Veronica spicata subsp. incana 'Pure Silver'
Common Name: silver speedwell 
Type: Herbaceous perennial
Family: Plantaginaceae
Zone: 4 to 8
Height: 1.00 to 2.00 feet
Spread: 0.75 to 1.00 feet
Bloom Time: June to July
Bloom Description: Sky blue
Sun: Full sun
Water: Medium
Maintenance: Low
Flower: Showy
Leaf: Colorful


Easily grown in average, medium moisture, well-drained soil in full sun. Best performance occurs with consistent, regular moisture combined with sharp soil drainage, particularly in winter. Plants have shallow roots and are generally intolerant of dry soil conditions. Tolerates light shade. Remove spent flower spikes to encourage additional bloom. Plants may be cut back to basal growth after flowering.

Subsp. incana plants do not perform well in hot and humid summers with significant rainfall. Water plants at the base in an effort to avoid wetting the foliage.

Noteworthy Characteristics

Veronica spicata, commonly known as spike speedwell, is an upright, clump-forming, herbaceous perennial that typically produces a summer-long bloom of tiny, star-shaped, violet-blue flowers in dense, long-flowering, tapered-at-the-top, spike-like terminal racemes atop stems rising well above a foliage mound to 24-30” tall. Foliage consists of toothed, narrow, linear to lanceolate, medium green leaves (each to 2” long). This species is native to northern Europe and Asia. Flowers typically bloom from mid-June to August. Flowers are attractive to bees and butterflies. Cultivars with blue, violet-blue, pink and white flowers are available in commerce.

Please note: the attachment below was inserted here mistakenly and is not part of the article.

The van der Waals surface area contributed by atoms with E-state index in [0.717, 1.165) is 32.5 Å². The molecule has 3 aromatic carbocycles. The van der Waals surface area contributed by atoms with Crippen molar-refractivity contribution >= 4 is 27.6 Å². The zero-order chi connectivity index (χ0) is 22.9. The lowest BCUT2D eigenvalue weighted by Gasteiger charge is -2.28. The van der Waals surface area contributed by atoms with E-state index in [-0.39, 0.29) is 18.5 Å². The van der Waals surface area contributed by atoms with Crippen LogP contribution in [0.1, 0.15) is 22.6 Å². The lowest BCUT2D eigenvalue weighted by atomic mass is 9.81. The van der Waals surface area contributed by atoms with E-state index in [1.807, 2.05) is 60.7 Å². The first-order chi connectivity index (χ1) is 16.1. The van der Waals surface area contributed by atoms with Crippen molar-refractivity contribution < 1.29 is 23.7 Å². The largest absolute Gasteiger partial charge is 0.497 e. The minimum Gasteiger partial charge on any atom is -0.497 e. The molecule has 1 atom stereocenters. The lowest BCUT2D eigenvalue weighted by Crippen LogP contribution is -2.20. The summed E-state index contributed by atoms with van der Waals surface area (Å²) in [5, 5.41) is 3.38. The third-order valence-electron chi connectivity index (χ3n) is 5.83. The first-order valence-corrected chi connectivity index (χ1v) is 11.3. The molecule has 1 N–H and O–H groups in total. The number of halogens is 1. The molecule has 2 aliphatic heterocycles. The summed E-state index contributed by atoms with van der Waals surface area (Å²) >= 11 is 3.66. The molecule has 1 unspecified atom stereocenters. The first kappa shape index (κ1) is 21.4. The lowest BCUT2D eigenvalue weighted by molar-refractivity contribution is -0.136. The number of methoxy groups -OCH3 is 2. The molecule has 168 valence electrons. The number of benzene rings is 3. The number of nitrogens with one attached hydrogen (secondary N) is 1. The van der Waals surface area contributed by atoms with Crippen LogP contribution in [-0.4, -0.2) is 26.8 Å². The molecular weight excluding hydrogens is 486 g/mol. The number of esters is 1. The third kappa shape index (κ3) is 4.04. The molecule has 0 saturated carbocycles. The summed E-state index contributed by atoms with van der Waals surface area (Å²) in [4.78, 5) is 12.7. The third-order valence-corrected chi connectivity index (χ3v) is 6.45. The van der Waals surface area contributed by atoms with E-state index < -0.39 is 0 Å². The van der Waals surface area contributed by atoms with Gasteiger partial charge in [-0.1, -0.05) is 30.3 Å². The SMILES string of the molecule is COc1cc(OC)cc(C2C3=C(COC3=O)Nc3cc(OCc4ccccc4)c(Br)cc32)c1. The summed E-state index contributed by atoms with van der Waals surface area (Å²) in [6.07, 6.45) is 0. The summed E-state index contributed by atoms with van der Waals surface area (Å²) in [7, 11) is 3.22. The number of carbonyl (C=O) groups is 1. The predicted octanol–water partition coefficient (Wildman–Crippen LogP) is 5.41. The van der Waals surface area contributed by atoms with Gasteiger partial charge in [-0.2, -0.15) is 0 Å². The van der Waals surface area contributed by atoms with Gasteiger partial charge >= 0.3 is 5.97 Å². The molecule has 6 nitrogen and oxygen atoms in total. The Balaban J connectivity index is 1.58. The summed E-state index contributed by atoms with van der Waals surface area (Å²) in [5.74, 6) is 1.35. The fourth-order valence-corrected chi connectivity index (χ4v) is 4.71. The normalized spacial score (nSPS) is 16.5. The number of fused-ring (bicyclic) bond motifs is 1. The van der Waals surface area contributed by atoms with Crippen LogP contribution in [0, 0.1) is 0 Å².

Subsp. incana (listed by some experts as under Veronica incana or Pseudolysimachion incanum) is commonly called woolly speedwell or silver speedwell in recognition of its densely hairy leaves that are silver, white or gray-green. It is native to Eastern Europe and Russia. Subsp. incana and cultivars thereof typically form a foliage mound to about 12” tall from which erect flowering spikes rise to as much as 28” tall in June featuring tapered-at-the-top, spike-like terminal racemes of small densely-packed blue flowers.

Subsp. name comes from the Latin word incanus meaning hoary in reference to leaf appearance.

Genus name honors Saint Veronica who reportedly gave a handkerchief to Jesus so he could wipe sweat from his face on the way to Calvary, with some genus plants having markings that resemble the markings on the sacred handkerchief.

Specific epithet from Latin means spiked in reference to the flower spikes on this plant.

‘Pure Silver’ is an erect, clump-forming, spiked speedwell cultivar that is noted for its silver foliage and summer bloom of blue flowers. Narrow, toothed, lance-shaped, silver-gray leaves (to 3” long) typically form a foliage mound to 12” tall. In late June, erect flowering spikes featuring tapered-at-the-top spike-like terminal racemes of small, densely-packed, deep sky blue flowers rise well above the foliage mound to as much as 28” tall. Flowers are attractive to bees and butterflies.


No serious insect or disease problems. Root rot may occur in wet, poorly-drained soils.


Rock gardens, foundations, beds, borders and other sunny spots in the landscape. Good fresh cut flower.